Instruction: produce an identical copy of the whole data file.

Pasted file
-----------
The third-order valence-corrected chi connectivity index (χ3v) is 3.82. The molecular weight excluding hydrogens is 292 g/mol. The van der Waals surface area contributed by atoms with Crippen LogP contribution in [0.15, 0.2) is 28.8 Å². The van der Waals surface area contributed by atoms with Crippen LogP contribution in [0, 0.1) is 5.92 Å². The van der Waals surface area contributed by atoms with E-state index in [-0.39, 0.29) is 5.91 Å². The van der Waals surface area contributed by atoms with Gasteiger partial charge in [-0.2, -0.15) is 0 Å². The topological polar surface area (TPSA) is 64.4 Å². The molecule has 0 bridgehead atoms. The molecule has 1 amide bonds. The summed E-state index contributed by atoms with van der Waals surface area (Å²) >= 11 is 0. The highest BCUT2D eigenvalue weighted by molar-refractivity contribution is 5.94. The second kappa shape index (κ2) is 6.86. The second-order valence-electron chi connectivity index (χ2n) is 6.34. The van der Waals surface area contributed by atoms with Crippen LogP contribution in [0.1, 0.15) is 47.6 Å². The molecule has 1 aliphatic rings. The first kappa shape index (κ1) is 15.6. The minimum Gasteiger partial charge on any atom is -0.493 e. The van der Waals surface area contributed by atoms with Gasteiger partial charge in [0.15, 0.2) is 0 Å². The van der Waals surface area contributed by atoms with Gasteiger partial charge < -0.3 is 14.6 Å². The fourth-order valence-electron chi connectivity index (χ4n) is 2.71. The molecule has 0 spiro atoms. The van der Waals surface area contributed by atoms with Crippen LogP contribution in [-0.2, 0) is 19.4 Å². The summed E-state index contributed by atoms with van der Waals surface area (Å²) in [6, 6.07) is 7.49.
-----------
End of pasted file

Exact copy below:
The third-order valence-corrected chi connectivity index (χ3v) is 3.82. The molecular weight excluding hydrogens is 292 g/mol. The van der Waals surface area contributed by atoms with Crippen LogP contribution in [0.15, 0.2) is 28.8 Å². The van der Waals surface area contributed by atoms with Crippen LogP contribution in [0, 0.1) is 5.92 Å². The van der Waals surface area contributed by atoms with E-state index in [-0.39, 0.29) is 5.91 Å². The van der Waals surface area contributed by atoms with Gasteiger partial charge in [-0.2, -0.15) is 0 Å². The topological polar surface area (TPSA) is 64.4 Å². The molecule has 0 bridgehead atoms. The molecule has 1 amide bonds. The summed E-state index contributed by atoms with van der Waals surface area (Å²) >= 11 is 0. The highest BCUT2D eigenvalue weighted by molar-refractivity contribution is 5.94. The second kappa shape index (κ2) is 6.86. The second-order valence-electron chi connectivity index (χ2n) is 6.34. The van der Waals surface area contributed by atoms with Crippen LogP contribution in [0.1, 0.15) is 47.6 Å². The molecule has 1 aliphatic rings. The first kappa shape index (κ1) is 15.6. The minimum Gasteiger partial charge on any atom is -0.493 e. The van der Waals surface area contributed by atoms with Gasteiger partial charge in [0.15, 0.2) is 0 Å². The van der Waals surface area contributed by atoms with Gasteiger partial charge < -0.3 is 14.6 Å². The fourth-order valence-electron chi connectivity index (χ4n) is 2.71. The molecule has 0 spiro atoms. The van der Waals surface area contributed by atoms with Crippen LogP contribution in [-0.2, 0) is 19.4 Å². The summed E-state index contributed by atoms with van der Waals surface area (Å²) in [6, 6.07) is 7.49.